Why 19-time Turkish champs Fenerbahce face relegation
Fenerbahce are in crisis.
One of Turkey’s most successful clubs and a former European giant are looking up from the bottom of a league they used to dominate.
“At the beginning of the season, if we had to write the worst scenario, no one could have predicted the current situation,” club president Ali Koc said.
The Istanbul side sit in the relegation zone, second from bottom in the Turkish top-flight - the Super Lig - and 22 points behind leaders Istanbul Basaksehir.
“This is the big story everyone is talking about,” Turkish football expert Bagis Erten said. “Although there is a championship race, Fenerbahce is the best subject to talk about - will they survive?”
It is a remarkable fall for the 19-time Super Lig champions after a second-placed finish last season - only Galatasaray, with 22 domestic titles, have a better pedigree.
Fenerbahce have never been relegated and since the league started in 1959, the lowest the team has finished is 10th in the 1980-81 season. They have not finished outside of the top four since 2002-03.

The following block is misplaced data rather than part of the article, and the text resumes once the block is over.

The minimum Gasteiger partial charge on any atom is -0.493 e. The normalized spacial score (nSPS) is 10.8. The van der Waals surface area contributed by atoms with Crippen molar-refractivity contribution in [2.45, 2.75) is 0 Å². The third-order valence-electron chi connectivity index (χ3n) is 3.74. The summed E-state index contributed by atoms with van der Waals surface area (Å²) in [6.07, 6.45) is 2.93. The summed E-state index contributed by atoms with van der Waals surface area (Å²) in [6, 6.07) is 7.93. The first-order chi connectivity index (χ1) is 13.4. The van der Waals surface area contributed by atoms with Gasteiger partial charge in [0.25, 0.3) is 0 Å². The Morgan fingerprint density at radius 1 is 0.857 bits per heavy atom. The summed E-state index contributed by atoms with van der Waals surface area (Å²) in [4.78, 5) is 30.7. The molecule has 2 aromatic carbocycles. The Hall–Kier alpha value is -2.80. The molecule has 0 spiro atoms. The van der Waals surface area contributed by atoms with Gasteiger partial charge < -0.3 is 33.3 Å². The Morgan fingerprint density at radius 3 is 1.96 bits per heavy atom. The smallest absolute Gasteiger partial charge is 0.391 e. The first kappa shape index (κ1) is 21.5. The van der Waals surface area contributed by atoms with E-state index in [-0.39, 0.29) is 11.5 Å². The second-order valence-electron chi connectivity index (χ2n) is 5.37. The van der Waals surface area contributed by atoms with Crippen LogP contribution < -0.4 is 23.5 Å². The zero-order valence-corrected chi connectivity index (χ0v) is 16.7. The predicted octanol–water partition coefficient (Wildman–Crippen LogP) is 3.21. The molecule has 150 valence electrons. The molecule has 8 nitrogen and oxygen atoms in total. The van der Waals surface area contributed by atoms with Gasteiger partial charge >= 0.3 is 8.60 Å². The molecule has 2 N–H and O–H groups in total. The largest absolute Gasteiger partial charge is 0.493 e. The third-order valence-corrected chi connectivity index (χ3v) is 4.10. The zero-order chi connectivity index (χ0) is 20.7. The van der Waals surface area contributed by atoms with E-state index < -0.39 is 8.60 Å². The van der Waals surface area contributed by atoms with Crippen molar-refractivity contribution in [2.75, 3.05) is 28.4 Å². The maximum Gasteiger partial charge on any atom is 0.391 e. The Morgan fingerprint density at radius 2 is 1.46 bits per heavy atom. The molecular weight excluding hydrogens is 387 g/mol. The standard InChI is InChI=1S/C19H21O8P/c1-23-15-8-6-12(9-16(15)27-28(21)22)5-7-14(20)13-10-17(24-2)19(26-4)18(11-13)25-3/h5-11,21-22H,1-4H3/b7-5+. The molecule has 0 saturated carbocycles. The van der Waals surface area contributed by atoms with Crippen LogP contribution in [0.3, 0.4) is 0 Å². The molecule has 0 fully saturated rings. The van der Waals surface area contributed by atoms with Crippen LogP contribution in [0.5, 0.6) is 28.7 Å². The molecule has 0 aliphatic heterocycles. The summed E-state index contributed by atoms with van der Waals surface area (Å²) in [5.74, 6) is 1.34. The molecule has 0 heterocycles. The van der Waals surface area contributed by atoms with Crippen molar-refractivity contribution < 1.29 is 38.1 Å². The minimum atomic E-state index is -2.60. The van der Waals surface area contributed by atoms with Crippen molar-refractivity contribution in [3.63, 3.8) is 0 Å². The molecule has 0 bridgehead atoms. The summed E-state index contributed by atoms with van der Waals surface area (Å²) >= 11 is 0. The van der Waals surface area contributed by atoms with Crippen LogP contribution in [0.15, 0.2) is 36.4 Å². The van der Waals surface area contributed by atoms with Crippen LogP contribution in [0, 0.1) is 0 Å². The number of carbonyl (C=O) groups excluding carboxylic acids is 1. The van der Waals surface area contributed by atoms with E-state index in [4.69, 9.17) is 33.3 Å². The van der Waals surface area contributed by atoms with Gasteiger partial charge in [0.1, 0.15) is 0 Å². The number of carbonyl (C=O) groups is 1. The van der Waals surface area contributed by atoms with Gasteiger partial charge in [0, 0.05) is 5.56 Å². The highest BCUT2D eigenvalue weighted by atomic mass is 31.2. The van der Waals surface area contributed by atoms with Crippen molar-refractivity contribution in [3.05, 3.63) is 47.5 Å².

Imagine Liverpool or Arsenal being in the Premier League relegation zone this season and you’ll get the picture.
“They have young players that are not allowed to play much, average foreign players and older guys. It’s not working, said Erten.
Dutchman Phillip Cocu, who had won three league titles with PSV Eindhoven, was sacked in October after just four months in charge at Fenerbahce - losing five of his 10 league games.
Erten said: “Could you have expected better from a different manager? Could Pep Guardiola or Jurgen Klopp have done any better? I am not so sure. With that kind of team you do not expect them to be successful.
“The results were terrible. The board wanted to make it work, Koc wanted to make it work. But Cocu lost the connection with players, the fans. He was like Jose Mourinho at Manchester United - a good manager but no one believed in him.”
A 3-0 defeat against Akhisarspor in December was so bad, Koc reportedly cancelled his players’ flights home and made them make the five-hour bus journey back to Istanbul.
Former Turkey manager Ersun Yanal returned to the club in December for his second spell in charge.
Fenerbahce’s problems also stem from Uefa financial fair play rules (FFP), which limit the club’s spending power.
FFP ‘break-even’ rules require clubs to balance spending with their revenue.
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